My heart pounded as I ran through the house in pursuit of Lucy’s captor, while the sound of Lucy’s screams rang in my ears. There was a door in front of the ogre-like man, and he smashed it open with all of his weight. Daphne, who was just in front of me and managed to jump at the man as he was slowed down by the force of the door, and she clung onto his ankle tightly. I flew at the man with my foot aimed at his spine, and he fell forwards, releasing his hold on Lucy. Daphne twisted his leg, and he cried out in pain, lying in a defensive position on the floor. The struggle ended almost as soon as it had started, as Lucy rendered the man unconscious with a sharp tap to the base of his skull with the heel of her foot. Together, the three of us heaved the beastly man up and dragged him back to the bottom of the stairs to be tied up along with the other captives. Simon had arrived, and he looked up at us as we dropped the insentient man to the floor carelessly. Simon stooped to bind his wrists together and then followed us outside.
“How did the mission go? I didn’t really notice…” Lucy asked quietly. Her eyes were still wide with frenzied fear.
Simon nodded. “The girls we could rescue have all been cared for. Some had to be taken to hospital, and the others have been taken back to Headquarters.” He said. “Unfortunately, there isn’t much we can do. We weren’t expecting more than fifteen girls, and there were twenty four!”
“What do you mean the girls you could rescue?”That was all I had picked up from everything that Simon had just said. My ears blazed with disappointment and regret for the girls we had not saved.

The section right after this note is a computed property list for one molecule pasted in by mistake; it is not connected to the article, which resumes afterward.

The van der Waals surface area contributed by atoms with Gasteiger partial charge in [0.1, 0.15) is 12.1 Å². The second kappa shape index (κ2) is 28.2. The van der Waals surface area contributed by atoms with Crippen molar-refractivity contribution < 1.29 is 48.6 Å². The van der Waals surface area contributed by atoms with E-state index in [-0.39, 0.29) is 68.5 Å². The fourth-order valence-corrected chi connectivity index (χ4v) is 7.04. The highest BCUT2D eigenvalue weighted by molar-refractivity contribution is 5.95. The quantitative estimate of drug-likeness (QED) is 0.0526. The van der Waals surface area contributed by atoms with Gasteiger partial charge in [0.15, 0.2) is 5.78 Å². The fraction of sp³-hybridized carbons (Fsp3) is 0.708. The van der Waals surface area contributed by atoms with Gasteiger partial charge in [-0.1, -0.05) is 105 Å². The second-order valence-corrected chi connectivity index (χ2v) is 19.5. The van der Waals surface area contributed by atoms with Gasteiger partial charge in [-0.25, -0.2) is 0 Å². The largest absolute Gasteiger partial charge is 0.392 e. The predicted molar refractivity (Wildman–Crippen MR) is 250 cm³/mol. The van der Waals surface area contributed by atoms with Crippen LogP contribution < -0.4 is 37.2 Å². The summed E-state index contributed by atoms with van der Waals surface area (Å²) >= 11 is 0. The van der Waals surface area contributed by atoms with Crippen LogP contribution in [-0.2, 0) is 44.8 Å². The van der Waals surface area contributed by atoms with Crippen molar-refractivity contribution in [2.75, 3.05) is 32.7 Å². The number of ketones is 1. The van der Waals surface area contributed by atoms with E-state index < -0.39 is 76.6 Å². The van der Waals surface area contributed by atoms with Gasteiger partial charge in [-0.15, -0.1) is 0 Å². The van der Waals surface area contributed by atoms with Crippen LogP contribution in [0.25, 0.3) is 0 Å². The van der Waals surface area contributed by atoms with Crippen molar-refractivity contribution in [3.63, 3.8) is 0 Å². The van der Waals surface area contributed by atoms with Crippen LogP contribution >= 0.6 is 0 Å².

“Some of them were taken away before we could stop them, in the same way Lucy nearly was.” He sighed as he saw my expression. “Jen, we can’t dwell on the sad things. Think of the girls we saved. Only a few were taken away, and they’re being followed. We’ll find them, I promise. You all helped to save lots of young girls with their whole lives ahead of them. You helped them have a second chance, to taste sweet freedom again!” We started to walk to the van that was waiting for us at the end of the road.
“What’s going to happen to them now?” Daphne asked.
“The girls can decide for themselves. Some will probably want to go back to their countries to be re-joined with their family if it’s possible, and some will stay here” Simon shrugged and came to a stop as we reached the van. “We’ll do what we can for them. You three don’t need to worry about it. You did well today. You rescued twenty four girls’ lives. They’re free. You should be proud of yourselves.”
“I’m not sure proud is the right word.” I muttered as I slid open the doors of the van and clambered in. I was relieved, yes, and tired. However I was not proud of myself. I was never proud of myself if we left someone behind. I tried not to think of those girls, and instead focus on the achievements of tonight’s mission. Maybe the success we had tonight would influence the way missions of the same type were carried out in the future.
As the driver turned on the engine and began to drive away, I looked out of the window silently with Daphne and Lucy, and we all kept our eyes on the street until it was out of sight and out of our minds forever.